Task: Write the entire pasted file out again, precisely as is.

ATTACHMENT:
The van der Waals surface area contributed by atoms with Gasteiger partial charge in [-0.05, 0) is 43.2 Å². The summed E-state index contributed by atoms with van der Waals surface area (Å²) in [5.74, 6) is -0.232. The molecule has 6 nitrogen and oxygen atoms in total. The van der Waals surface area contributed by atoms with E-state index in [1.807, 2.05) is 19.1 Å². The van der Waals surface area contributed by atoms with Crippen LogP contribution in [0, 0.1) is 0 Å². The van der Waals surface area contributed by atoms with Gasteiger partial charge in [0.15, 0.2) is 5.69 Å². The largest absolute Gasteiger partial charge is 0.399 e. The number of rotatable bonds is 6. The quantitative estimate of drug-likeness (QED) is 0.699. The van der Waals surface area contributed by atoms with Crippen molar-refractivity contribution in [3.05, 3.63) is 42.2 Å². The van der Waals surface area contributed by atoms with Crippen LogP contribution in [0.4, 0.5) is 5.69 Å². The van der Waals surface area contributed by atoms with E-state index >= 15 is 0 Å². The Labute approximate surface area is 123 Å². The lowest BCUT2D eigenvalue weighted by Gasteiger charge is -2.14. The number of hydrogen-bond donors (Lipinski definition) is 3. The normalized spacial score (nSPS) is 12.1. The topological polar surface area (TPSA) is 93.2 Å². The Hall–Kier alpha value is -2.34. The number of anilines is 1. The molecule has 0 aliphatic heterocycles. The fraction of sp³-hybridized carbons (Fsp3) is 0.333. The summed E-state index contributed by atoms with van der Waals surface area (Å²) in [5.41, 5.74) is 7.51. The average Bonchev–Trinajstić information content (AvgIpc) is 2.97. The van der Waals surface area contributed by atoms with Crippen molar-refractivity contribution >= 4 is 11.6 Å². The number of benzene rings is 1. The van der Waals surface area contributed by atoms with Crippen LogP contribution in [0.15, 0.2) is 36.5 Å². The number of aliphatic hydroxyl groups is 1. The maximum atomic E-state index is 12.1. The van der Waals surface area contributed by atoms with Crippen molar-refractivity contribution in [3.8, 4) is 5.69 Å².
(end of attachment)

The van der Waals surface area contributed by atoms with Gasteiger partial charge in [-0.05, 0) is 43.2 Å². The summed E-state index contributed by atoms with van der Waals surface area (Å²) in [5.74, 6) is -0.232. The molecule has 6 nitrogen and oxygen atoms in total. The van der Waals surface area contributed by atoms with E-state index in [1.807, 2.05) is 19.1 Å². The van der Waals surface area contributed by atoms with Crippen LogP contribution in [0, 0.1) is 0 Å². The van der Waals surface area contributed by atoms with Gasteiger partial charge in [0.15, 0.2) is 5.69 Å². The largest absolute Gasteiger partial charge is 0.399 e. The number of rotatable bonds is 6. The quantitative estimate of drug-likeness (QED) is 0.699. The van der Waals surface area contributed by atoms with Crippen molar-refractivity contribution in [3.05, 3.63) is 42.2 Å². The van der Waals surface area contributed by atoms with Crippen LogP contribution in [0.4, 0.5) is 5.69 Å². The van der Waals surface area contributed by atoms with E-state index >= 15 is 0 Å². The Labute approximate surface area is 123 Å². The lowest BCUT2D eigenvalue weighted by Gasteiger charge is -2.14. The number of hydrogen-bond donors (Lipinski definition) is 3. The normalized spacial score (nSPS) is 12.1. The topological polar surface area (TPSA) is 93.2 Å². The Hall–Kier alpha value is -2.34. The number of anilines is 1. The molecule has 0 aliphatic heterocycles. The fraction of sp³-hybridized carbons (Fsp3) is 0.333. The summed E-state index contributed by atoms with van der Waals surface area (Å²) in [5.41, 5.74) is 7.51. The average Bonchev–Trinajstić information content (AvgIpc) is 2.97. The van der Waals surface area contributed by atoms with Crippen molar-refractivity contribution >= 4 is 11.6 Å². The number of benzene rings is 1. The van der Waals surface area contributed by atoms with Crippen LogP contribution in [0.15, 0.2) is 36.5 Å². The number of aliphatic hydroxyl groups is 1. The maximum atomic E-state index is 12.1. The van der Waals surface area contributed by atoms with Crippen molar-refractivity contribution in [3.8, 4) is 5.69 Å².